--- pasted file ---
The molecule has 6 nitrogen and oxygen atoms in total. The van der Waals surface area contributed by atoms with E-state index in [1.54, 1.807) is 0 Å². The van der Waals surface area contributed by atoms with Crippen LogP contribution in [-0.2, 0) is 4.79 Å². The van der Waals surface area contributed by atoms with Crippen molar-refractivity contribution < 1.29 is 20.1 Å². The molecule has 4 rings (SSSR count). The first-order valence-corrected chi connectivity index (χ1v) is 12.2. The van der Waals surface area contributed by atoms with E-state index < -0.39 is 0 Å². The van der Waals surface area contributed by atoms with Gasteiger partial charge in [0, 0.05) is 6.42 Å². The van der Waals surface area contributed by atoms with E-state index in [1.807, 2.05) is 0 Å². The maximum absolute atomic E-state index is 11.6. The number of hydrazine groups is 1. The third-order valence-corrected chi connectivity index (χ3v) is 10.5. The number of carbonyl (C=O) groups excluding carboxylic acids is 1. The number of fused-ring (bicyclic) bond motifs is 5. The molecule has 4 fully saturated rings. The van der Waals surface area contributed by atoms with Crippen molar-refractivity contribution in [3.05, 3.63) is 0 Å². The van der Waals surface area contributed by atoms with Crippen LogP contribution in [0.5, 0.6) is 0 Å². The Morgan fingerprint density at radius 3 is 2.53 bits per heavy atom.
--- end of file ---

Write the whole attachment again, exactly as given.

The molecule has 6 nitrogen and oxygen atoms in total. The van der Waals surface area contributed by atoms with E-state index in [1.54, 1.807) is 0 Å². The van der Waals surface area contributed by atoms with Crippen LogP contribution in [-0.2, 0) is 4.79 Å². The van der Waals surface area contributed by atoms with Crippen molar-refractivity contribution < 1.29 is 20.1 Å². The molecule has 4 rings (SSSR count). The first-order valence-corrected chi connectivity index (χ1v) is 12.2. The van der Waals surface area contributed by atoms with E-state index < -0.39 is 0 Å². The van der Waals surface area contributed by atoms with Gasteiger partial charge in [0, 0.05) is 6.42 Å². The van der Waals surface area contributed by atoms with E-state index in [1.807, 2.05) is 0 Å². The maximum absolute atomic E-state index is 11.6. The number of hydrazine groups is 1. The third-order valence-corrected chi connectivity index (χ3v) is 10.5. The number of carbonyl (C=O) groups excluding carboxylic acids is 1. The number of fused-ring (bicyclic) bond motifs is 5. The molecule has 4 fully saturated rings. The van der Waals surface area contributed by atoms with Crippen molar-refractivity contribution in [3.05, 3.63) is 0 Å². The van der Waals surface area contributed by atoms with Crippen LogP contribution in [0.5, 0.6) is 0 Å². The Morgan fingerprint density at radius 3 is 2.53 bits per heavy atom.